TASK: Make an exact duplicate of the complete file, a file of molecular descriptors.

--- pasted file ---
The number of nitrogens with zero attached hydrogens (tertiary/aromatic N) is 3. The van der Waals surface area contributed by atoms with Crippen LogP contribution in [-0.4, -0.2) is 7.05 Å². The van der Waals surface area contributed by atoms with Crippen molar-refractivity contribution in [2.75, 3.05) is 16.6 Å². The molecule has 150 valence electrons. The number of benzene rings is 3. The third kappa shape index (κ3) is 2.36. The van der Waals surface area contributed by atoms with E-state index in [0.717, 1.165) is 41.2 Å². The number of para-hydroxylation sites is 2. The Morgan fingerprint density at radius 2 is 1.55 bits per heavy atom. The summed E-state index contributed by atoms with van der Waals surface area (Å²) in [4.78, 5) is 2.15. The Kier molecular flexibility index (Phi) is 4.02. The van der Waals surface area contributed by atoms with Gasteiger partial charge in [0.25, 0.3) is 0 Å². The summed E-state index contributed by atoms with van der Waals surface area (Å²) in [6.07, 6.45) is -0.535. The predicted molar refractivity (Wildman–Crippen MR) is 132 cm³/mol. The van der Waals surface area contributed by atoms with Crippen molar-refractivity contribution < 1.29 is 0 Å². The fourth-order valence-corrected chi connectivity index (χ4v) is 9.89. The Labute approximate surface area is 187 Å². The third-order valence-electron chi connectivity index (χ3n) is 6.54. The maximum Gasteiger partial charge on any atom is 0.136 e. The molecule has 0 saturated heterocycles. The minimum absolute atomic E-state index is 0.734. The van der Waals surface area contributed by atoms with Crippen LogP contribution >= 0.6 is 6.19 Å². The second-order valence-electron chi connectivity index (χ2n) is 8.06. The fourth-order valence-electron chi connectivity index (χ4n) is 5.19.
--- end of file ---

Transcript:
The number of nitrogens with zero attached hydrogens (tertiary/aromatic N) is 3. The van der Waals surface area contributed by atoms with Crippen LogP contribution in [-0.4, -0.2) is 7.05 Å². The van der Waals surface area contributed by atoms with Crippen molar-refractivity contribution in [2.75, 3.05) is 16.6 Å². The molecule has 150 valence electrons. The number of benzene rings is 3. The third kappa shape index (κ3) is 2.36. The van der Waals surface area contributed by atoms with E-state index in [0.717, 1.165) is 41.2 Å². The number of para-hydroxylation sites is 2. The Morgan fingerprint density at radius 2 is 1.55 bits per heavy atom. The summed E-state index contributed by atoms with van der Waals surface area (Å²) in [4.78, 5) is 2.15. The Kier molecular flexibility index (Phi) is 4.02. The van der Waals surface area contributed by atoms with Gasteiger partial charge in [0.25, 0.3) is 0 Å². The summed E-state index contributed by atoms with van der Waals surface area (Å²) in [6.07, 6.45) is -0.535. The predicted molar refractivity (Wildman–Crippen MR) is 132 cm³/mol. The van der Waals surface area contributed by atoms with Crippen molar-refractivity contribution < 1.29 is 0 Å². The fourth-order valence-corrected chi connectivity index (χ4v) is 9.89. The Labute approximate surface area is 187 Å². The third-order valence-electron chi connectivity index (χ3n) is 6.54. The maximum Gasteiger partial charge on any atom is 0.136 e. The molecule has 0 saturated heterocycles. The minimum absolute atomic E-state index is 0.734. The van der Waals surface area contributed by atoms with Crippen LogP contribution >= 0.6 is 6.19 Å². The second-order valence-electron chi connectivity index (χ2n) is 8.06. The fourth-order valence-electron chi connectivity index (χ4n) is 5.19.